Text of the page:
A broad, irregularly rounded canopy with coarse, spreading branches. Smooth, grayish bark becomes deeply grooved and darker as it ages. Rich green, wide, triangular- shaped leaves turn yellow in fall. These do produce cotton.
A native conifer that can grow in elevations up to 8,500 feet on poor, arid, drought soils. Slow growing but long lived. Can grow up to 15 ft tall. Irregular shaped crown. *Informational Video courtesy CSU
High wildlife value and special value to honey bees, the Northern Catalpa provides large leaf foliage, shade and rapid to moderate growth in moist soils.
Variety of the popular Rocky Mountain Juniper species, it has excellent drought tolerance and takes well to pruning.
Tall deciduous tree for moist mountain sites; not recommended for windbreaks; attractive fall color; to 11,000′ elev.
Tall tree; grows well on most soils; to 7,000′ elev.; good windbreak species. Proven Performer and highly recommended for multi-row windbreaks in our area to provide height to central row of multi-row windbreak, or single row windbreak where height is needed.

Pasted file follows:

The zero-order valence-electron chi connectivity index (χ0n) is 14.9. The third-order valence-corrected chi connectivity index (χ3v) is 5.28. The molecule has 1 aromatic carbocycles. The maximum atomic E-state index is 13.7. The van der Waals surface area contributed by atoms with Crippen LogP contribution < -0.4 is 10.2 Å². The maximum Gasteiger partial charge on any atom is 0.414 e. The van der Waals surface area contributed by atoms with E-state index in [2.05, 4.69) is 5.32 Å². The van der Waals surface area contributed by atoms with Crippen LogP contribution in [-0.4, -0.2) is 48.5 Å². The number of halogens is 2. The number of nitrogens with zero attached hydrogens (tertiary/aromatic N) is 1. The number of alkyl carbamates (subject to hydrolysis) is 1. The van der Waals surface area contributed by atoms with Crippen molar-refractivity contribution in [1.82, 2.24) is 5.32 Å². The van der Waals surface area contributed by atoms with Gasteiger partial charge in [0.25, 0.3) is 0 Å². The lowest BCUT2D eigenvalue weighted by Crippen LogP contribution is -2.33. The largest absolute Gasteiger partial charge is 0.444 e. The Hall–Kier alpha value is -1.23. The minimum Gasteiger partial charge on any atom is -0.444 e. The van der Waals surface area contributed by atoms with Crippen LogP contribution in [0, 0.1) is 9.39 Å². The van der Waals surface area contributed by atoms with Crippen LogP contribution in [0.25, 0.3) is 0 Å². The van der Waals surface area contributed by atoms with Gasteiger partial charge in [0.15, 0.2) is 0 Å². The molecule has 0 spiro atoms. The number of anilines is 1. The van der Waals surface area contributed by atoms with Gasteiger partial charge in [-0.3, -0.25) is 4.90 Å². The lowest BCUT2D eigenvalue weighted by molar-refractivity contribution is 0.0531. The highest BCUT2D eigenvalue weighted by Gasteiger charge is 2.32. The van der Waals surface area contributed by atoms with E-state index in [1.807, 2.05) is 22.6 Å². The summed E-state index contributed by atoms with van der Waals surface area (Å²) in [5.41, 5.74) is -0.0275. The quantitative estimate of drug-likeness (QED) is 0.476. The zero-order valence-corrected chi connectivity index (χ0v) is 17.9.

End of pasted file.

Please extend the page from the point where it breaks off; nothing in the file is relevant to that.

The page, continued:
Rapid growth; drought tolerant; good wildlife species; to 10,000 ft.
Adapted to southern Colorado between 6,000 to 9,000 ft elevation. Thrives on dark, protected north slopes. Does not establish easily on the plains of Elbert/El Paso counties, but may adapt give protection in the seedling stage. Has Christmas tree shape.
Short Shrub, Fall Colors: Drought Tolerant good. Not highly recommended for windbreaks due to small size.
Dramatic fall color, does best in moist soils, so not recommended for Double El district area.